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Old 06-06-2015, 05:03 AM   #1
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Electric & Gas Water Heater Recovery Time

When we traded in our old 18-footer for Rocky, our PDI introduced us to the dual water heater. (Heats the water with both electricity and with propane.)

I asked him if I used both would it work (recover) faster and he said, "Absolutely not, that's a common myth among RVers."

I've never, actually, tested this but was wondering what the consensus is amongst y'all?
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Old 06-06-2015, 05:33 AM   #2
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Using both at same time will recover much faster. Did not actually timed it but when I had 6 people using shower one after another, I did not ran out of hot water as when only on electric after 3 showers water started to get cold.......

https://www.google.ca/search?q=recov...BoeoyASij4KgCg
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Old 06-06-2015, 06:28 AM   #3
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Personal experience: recovers faster with two heat sources.

Should make sense since there are two different heat sources working to raise the temperature at the same time. It will NOT make the water "hotter" since the independent thermostats determine when they shut off and they are set to the same temperature.
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Old 06-06-2015, 07:42 AM   #4
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Hot water

With both gas and electric my wife can now enjoy her shower . Remember not to turn on the electric until there is water in the water heater .😃
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Old 06-06-2015, 08:11 AM   #5
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Quote:
Originally Posted by ColoradoRick View Post
When we traded in our old 18-footer for Rocky, our PDI introduced us to the dual water heater. (Heats the water with both electricity and with propane.)

I asked him if I used both would it work (recover) faster and he said, "Absolutely not, that's a common myth among RVers."

I've never, actually, tested this but was wondering what the consensus is amongst y'all?
If you see this PDI person again, you need to see if he will contact the manufacturers, so the builders of these water heaters will quit perpetuating this "myth". What would they know, huh?

Suburban's website (emboldened below):

Airxcel | Suburban Manufacturing Products
  • Faster Recovery


    Fast recovery means more hot water and fewer cool water cycles. Six-, 10-, 12- and 16-gallon Suburban gas water heaters feature 12,000 BTUH input and a recovery rate of 10.2 gallons per hour - that's the fastest in the industry. Combination gas/electric models also use a 1,440-watt element to recover an additional 6.0 gallons per hour at campsites. For higher recovery, both the gas and electric element may be used simultaneously.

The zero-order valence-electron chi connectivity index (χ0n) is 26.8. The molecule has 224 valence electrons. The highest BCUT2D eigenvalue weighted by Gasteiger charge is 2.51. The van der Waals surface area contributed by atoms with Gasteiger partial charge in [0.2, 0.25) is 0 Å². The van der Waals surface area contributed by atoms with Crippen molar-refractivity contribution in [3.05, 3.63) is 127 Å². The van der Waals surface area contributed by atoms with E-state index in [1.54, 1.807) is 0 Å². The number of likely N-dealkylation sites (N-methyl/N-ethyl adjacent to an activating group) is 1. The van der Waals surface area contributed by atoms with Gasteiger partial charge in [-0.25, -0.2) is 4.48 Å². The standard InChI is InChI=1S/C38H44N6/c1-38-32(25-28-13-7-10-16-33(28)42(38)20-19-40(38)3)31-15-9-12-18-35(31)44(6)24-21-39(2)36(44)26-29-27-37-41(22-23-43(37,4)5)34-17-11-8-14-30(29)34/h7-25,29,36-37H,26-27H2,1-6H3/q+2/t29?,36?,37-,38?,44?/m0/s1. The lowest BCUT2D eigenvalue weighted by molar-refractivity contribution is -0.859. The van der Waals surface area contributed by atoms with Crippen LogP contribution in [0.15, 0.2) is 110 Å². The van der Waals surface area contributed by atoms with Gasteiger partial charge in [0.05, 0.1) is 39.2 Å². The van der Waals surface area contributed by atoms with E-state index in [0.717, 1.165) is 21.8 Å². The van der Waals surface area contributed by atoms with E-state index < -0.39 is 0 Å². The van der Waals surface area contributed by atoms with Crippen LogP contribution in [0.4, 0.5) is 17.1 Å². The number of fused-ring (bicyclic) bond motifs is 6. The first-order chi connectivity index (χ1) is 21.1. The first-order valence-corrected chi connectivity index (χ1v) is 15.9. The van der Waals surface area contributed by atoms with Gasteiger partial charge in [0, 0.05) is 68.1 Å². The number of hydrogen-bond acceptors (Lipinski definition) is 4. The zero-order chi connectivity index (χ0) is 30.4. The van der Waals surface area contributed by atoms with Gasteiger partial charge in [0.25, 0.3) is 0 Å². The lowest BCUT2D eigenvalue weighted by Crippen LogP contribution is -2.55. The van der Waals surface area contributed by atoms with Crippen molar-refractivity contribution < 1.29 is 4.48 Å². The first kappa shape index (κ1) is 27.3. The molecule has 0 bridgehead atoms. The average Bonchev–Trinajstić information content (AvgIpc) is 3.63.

• Suburban also uses a copolymer insulation jacket specially molded to fit the tank. This does a better job of retaining heat than the "cardboard" style used on some competitive models.
  • Examine some of the many options available with Suburban Water Heaters.
  • View the specifications for all of our Water Heater models.
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Old 06-06-2015, 08:24 AM   #6
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To add to my above post, Atwood even has a recovery chart in their water heater brochures that shows the amount of water heater recovery on electric, or gas, or the combination.

http://www.atwoodmobile.com/images/waterheater.pdf

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I would have to doubt the PDI's person training if he made a comment like that. Here is a FAQ on the operation of Suburban water heater, just so you can check to see if he was trained correct on it too.

Suburban's electric switch and much more
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Old 06-06-2015, 09:04 AM   #7
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How would one turn on both heating sources? (RW MiniLite 2306)


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Old 06-06-2015, 09:18 AM   #8
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Quote:
Originally Posted by 53flattie View Post
How would one turn on both heating sources? (RW MiniLite 2306)


2015 Rockwood 2306
2006 Toyota Tacoma
If you have the Suburban, it in the last link in the post right above yours.

'Suburbans electric switch and much more'
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Old 06-06-2015, 01:37 PM   #9
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Colorado Rick...Fonzie is right on. I've been doing it for years. It is faster with both on....BUT...do keep in mind like Camping Baba said.....never turn on the electric until the heater is full. AND,,,keep in mind,,,,,if you fill it without opening a hot water line in the RV to bleed out air,,,,it'll ruin your day when your element smokes. Look into a sacrificial anode too. They're great to preserve the walls of a heater. I use them on ALL my heaters regardless of whether they need them or not. They ALL need them,,,,,the ions in the water eating up the anode instead of the heater is the proof in the pudding.
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Old 06-06-2015, 02:00 PM   #10
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Best way to bleed the air out of the water heater is by the pressure relief valve located at the top of the wh compartment.
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